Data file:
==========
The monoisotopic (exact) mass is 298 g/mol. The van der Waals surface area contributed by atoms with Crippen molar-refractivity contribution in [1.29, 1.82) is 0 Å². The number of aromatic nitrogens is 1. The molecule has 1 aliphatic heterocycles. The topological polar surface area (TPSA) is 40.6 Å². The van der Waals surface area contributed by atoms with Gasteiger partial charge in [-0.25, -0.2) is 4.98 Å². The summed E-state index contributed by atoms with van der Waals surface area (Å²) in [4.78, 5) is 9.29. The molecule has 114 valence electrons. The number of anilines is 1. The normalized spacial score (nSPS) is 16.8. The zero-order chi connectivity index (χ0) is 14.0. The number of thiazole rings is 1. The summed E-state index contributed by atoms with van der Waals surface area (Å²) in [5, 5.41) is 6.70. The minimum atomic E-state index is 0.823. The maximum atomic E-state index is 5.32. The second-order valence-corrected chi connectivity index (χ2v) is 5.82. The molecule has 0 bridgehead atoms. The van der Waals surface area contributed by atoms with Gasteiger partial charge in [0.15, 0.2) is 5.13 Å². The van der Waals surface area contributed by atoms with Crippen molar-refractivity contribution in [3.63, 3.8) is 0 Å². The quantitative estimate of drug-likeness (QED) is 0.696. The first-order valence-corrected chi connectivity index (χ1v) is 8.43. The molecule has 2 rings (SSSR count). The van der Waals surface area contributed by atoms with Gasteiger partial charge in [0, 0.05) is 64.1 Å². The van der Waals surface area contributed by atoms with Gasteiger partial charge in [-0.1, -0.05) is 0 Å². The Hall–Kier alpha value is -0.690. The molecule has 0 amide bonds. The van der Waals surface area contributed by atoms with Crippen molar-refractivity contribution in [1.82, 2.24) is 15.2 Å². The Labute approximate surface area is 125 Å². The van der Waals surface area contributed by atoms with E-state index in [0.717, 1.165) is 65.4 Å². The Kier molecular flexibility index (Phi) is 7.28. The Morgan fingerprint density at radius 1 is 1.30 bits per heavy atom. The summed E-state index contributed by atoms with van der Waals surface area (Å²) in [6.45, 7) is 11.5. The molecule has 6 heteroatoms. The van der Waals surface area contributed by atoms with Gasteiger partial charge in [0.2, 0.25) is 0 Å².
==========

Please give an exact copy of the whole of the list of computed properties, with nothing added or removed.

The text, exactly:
The monoisotopic (exact) mass is 298 g/mol. The van der Waals surface area contributed by atoms with Crippen molar-refractivity contribution in [1.29, 1.82) is 0 Å². The number of aromatic nitrogens is 1. The molecule has 1 aliphatic heterocycles. The topological polar surface area (TPSA) is 40.6 Å². The van der Waals surface area contributed by atoms with Gasteiger partial charge in [-0.25, -0.2) is 4.98 Å². The summed E-state index contributed by atoms with van der Waals surface area (Å²) in [4.78, 5) is 9.29. The molecule has 114 valence electrons. The number of anilines is 1. The normalized spacial score (nSPS) is 16.8. The zero-order chi connectivity index (χ0) is 14.0. The number of thiazole rings is 1. The summed E-state index contributed by atoms with van der Waals surface area (Å²) in [5, 5.41) is 6.70. The minimum atomic E-state index is 0.823. The maximum atomic E-state index is 5.32. The second-order valence-corrected chi connectivity index (χ2v) is 5.82. The molecule has 0 bridgehead atoms. The van der Waals surface area contributed by atoms with Gasteiger partial charge in [0.15, 0.2) is 5.13 Å². The van der Waals surface area contributed by atoms with Crippen molar-refractivity contribution in [3.63, 3.8) is 0 Å². The quantitative estimate of drug-likeness (QED) is 0.696. The first-order valence-corrected chi connectivity index (χ1v) is 8.43. The molecule has 2 rings (SSSR count). The van der Waals surface area contributed by atoms with Gasteiger partial charge in [0, 0.05) is 64.1 Å². The van der Waals surface area contributed by atoms with Gasteiger partial charge in [-0.1, -0.05) is 0 Å². The Hall–Kier alpha value is -0.690. The molecule has 0 amide bonds. The van der Waals surface area contributed by atoms with Crippen molar-refractivity contribution in [1.82, 2.24) is 15.2 Å². The Labute approximate surface area is 125 Å². The van der Waals surface area contributed by atoms with E-state index in [0.717, 1.165) is 65.4 Å². The Kier molecular flexibility index (Phi) is 7.28. The Morgan fingerprint density at radius 1 is 1.30 bits per heavy atom. The summed E-state index contributed by atoms with van der Waals surface area (Å²) in [6.45, 7) is 11.5. The molecule has 6 heteroatoms. The van der Waals surface area contributed by atoms with Gasteiger partial charge in [0.2, 0.25) is 0 Å².